The effect of dietary water soluble carbohydrate to nitrogen partitioning and isotopic fractionation of lactating goats offered a high-nitrogen diet
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The objective of this study was to investigate the relationship between nitrogen (N) partitioning and isotopic fractionation in lactating goats consuming diets with a constant high concentration of N and increasing levels of water soluble carbohydrate (WSC). Eight lactating goats were offered four different ratios of WSC : N in the diet. A two-period incomplete cross-over design was used, with two goats assigned to each treatment in each period. N balance measurements were conducted, with measurement of feed N intake and total output of N in milk, faeces and urine. Treatment, period and infusion effects were tested using general ANOVA; the relationships between variables were analysed by linear regression. Dietary treatment and period had significant effects on dry matter (DM) intake (g/day). DM digestibility (g/kg DM) and N digestibility (g/kg N) increased as the ratio of WSC : N increased in the diet. No treatment effect was observed on milk urea N concentration (g/l) or urinary excretion of purine derivatives (mM/day). Although dietary treatment and period had significant effects on N intake, the change of N intake was small; no effect was observed for N partitioning among faeces, milk and urine. Milk, plasma and faeces were enriched in 15N compared with feed, whilst urine was depleted in 15N relative to feed. No significant relationship was established between N partitioning and isotopic fractionation. This study failed to confirm the potential to use N isotopic fractionation as an indicator of N partitioning in dairy goats when diets provided N in excess to requirements, most likely because the range of milk N output/N intake and urinary N output/N intake were narrow.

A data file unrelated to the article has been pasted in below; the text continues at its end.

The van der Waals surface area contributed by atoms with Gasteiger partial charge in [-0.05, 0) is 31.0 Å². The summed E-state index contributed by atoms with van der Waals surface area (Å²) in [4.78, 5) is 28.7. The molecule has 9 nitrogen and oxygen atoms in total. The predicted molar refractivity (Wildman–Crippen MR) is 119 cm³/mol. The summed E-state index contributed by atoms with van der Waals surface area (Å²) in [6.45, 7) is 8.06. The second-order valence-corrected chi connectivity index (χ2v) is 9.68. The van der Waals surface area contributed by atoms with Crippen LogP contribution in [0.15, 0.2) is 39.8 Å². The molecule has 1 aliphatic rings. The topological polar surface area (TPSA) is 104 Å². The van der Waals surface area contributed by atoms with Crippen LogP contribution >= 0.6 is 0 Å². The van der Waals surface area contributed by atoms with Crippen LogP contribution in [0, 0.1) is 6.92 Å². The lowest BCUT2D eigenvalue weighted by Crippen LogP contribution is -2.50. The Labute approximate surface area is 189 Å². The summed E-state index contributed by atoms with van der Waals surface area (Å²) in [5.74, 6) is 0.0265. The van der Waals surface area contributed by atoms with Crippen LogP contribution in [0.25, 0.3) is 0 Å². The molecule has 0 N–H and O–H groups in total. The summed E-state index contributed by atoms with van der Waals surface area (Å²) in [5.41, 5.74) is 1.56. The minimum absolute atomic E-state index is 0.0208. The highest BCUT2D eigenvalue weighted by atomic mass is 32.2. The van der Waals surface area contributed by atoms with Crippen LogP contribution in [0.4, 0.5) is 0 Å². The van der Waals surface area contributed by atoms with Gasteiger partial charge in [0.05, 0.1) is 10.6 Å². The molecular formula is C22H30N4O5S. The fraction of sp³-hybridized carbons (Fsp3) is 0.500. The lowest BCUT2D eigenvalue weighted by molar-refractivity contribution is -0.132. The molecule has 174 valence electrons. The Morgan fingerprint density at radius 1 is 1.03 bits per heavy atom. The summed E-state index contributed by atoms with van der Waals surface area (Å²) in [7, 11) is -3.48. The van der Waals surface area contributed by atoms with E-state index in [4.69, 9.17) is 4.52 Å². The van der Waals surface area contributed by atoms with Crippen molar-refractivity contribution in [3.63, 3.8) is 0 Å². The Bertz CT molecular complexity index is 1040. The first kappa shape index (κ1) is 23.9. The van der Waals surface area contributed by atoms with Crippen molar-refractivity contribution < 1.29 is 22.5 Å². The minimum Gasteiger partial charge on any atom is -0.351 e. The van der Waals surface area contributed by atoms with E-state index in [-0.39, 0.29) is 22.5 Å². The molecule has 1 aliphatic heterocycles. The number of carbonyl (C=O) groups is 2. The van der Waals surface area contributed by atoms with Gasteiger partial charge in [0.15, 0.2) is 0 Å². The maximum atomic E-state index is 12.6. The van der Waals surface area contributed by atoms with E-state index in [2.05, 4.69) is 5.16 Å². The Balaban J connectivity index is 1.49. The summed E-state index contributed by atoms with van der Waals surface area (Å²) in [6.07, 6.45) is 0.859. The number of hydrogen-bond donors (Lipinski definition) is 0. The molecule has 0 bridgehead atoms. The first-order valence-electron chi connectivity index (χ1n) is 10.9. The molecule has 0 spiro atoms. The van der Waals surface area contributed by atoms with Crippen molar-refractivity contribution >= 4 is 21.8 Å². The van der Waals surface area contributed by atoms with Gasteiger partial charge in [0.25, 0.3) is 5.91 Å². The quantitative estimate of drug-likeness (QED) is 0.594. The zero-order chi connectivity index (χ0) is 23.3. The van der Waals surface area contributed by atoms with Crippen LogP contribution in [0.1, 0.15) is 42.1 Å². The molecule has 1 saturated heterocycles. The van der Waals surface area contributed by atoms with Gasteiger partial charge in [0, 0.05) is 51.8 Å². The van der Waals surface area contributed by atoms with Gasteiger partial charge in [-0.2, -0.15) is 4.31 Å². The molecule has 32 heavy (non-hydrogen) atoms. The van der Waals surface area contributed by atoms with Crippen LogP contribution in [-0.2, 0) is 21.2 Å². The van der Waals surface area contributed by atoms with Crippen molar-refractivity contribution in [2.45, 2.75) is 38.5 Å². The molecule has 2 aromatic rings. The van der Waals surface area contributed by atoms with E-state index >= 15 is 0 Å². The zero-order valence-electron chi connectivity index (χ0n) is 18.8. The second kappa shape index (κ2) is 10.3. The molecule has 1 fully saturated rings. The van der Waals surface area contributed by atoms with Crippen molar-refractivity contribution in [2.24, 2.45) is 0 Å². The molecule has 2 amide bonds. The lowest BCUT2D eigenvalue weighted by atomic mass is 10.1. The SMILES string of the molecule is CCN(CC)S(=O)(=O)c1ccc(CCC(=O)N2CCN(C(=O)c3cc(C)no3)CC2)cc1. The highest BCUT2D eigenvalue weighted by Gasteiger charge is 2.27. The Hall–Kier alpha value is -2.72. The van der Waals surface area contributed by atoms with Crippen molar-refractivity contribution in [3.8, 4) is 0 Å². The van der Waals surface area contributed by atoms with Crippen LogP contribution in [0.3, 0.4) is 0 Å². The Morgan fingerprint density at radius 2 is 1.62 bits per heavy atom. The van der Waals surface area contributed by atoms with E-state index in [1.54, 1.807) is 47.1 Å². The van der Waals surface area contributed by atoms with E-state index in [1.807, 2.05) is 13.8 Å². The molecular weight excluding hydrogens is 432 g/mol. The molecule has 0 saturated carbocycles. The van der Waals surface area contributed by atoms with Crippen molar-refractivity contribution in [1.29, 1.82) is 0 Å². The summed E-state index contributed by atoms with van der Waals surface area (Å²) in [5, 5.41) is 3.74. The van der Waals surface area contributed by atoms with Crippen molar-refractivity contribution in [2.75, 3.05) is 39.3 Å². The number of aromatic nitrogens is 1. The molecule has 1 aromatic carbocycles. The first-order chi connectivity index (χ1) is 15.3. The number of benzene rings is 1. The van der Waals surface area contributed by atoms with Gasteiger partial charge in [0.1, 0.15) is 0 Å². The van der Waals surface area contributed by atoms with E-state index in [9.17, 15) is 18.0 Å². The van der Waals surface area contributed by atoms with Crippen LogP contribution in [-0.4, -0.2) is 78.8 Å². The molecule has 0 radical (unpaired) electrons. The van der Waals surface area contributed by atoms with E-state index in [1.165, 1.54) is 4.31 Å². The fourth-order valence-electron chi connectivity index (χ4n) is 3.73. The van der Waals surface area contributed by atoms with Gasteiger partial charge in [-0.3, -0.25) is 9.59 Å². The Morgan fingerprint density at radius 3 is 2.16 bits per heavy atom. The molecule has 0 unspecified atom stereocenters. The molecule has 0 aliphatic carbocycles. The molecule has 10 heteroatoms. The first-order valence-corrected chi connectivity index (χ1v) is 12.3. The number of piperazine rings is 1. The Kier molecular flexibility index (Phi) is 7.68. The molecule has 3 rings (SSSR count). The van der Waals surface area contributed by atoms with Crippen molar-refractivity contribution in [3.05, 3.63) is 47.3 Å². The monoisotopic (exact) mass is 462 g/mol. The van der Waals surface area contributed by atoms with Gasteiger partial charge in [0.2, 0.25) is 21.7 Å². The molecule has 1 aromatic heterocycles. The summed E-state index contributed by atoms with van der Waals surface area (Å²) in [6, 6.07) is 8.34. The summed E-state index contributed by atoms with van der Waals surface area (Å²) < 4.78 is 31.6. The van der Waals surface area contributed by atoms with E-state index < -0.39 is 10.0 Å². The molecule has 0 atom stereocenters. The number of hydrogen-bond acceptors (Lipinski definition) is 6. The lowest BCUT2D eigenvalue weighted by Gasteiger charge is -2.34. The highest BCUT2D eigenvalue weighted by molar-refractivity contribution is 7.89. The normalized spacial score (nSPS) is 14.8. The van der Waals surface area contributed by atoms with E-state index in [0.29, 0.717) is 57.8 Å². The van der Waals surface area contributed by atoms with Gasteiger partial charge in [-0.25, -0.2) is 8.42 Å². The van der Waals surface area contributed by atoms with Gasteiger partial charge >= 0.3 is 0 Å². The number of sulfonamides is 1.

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Copyright © The Animal Consortium 2015. This is an Accepted Manuscript of an article published by Cambridge University Press in a revised form with their editorial input. The final published version is available online http://dx.doi.org/10.1017/S1751731115002335